Mon, Oct 24 at noon:
Academic innovation & the global public research university, James Hilton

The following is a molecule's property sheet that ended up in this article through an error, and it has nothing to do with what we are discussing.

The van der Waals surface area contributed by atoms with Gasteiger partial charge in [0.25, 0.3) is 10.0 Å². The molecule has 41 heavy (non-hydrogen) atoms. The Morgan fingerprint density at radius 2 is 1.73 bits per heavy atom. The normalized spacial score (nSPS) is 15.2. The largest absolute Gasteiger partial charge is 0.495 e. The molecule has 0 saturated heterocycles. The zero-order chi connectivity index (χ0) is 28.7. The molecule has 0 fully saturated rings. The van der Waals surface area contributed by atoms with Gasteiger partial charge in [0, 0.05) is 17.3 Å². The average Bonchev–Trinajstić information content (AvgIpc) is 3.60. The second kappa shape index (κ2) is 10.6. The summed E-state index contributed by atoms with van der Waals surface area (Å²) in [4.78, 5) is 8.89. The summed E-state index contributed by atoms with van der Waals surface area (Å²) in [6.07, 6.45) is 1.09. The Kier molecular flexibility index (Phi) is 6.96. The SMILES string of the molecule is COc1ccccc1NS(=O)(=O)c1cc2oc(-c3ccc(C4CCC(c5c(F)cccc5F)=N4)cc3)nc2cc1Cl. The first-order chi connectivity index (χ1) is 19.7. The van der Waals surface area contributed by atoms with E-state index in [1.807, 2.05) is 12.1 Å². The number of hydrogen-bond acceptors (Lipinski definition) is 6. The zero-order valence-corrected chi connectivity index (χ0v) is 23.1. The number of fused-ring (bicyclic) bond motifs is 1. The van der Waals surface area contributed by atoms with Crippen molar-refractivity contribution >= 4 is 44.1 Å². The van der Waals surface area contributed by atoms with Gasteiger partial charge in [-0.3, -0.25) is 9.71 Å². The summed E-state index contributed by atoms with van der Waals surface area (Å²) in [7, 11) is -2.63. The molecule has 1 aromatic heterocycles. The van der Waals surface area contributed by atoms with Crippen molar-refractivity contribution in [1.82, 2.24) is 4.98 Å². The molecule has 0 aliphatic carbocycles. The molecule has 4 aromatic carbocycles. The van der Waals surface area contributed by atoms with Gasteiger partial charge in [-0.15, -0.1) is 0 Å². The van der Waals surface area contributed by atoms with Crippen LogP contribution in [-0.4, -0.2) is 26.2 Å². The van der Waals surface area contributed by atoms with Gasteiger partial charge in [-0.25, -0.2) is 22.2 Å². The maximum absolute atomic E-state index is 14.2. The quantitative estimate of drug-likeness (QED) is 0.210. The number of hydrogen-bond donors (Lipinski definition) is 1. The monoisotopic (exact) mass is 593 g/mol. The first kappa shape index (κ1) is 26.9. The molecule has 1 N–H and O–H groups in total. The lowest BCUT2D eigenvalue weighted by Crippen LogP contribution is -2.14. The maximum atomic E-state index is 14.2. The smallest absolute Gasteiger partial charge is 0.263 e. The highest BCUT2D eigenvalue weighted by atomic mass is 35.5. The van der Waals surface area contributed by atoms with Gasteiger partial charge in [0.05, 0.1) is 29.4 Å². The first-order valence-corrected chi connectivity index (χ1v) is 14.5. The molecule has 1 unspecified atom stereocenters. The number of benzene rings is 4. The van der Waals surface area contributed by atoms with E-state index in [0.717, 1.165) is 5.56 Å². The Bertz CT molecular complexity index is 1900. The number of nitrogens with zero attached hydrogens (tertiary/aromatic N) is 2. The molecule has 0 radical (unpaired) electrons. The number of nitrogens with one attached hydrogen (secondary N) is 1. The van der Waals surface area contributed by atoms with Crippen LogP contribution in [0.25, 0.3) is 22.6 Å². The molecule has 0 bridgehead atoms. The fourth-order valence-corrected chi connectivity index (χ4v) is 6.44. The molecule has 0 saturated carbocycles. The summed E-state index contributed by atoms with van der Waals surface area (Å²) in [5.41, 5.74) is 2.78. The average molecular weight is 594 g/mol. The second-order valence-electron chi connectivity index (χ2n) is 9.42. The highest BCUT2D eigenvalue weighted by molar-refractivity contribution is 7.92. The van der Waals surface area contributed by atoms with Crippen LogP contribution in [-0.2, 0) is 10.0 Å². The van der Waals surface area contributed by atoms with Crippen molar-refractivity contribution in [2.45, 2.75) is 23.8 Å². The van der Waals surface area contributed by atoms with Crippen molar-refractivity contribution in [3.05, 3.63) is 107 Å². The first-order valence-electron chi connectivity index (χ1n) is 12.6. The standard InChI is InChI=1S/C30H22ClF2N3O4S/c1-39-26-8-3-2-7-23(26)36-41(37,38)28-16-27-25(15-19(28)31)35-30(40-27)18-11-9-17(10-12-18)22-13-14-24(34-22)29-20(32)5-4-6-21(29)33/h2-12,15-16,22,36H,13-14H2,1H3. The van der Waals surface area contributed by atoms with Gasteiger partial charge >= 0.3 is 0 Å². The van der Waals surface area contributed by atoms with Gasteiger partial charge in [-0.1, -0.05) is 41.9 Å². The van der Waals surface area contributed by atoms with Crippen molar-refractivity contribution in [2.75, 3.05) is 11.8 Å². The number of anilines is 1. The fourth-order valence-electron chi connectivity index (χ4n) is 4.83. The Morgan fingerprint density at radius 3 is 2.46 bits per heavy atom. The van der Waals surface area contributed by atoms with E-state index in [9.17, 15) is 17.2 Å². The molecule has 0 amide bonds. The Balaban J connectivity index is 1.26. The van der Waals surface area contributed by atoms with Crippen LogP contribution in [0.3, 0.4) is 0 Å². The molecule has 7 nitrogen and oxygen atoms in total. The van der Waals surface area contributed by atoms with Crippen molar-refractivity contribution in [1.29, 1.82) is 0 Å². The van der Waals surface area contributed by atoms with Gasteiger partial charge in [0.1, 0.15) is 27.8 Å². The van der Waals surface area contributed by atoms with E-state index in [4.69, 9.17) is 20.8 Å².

This study investigates whether omitted family background variables are responsible for high returns to schooling estimated in Brazil. Returns to schooling fall by about one-third when parental schooling is added to wage equations. Surprisingly, the schooling of fathers-in-law has larger effects on wages than the schooling of fathers. On the basis of a model of assortative mating, the authors interpret this as evidence that parental characteristics represent unobservable worker attributes rather than nepotism in the labor market. They conclude that the "family background bias" in returns to schooling is modest and need not imply returns to family connections.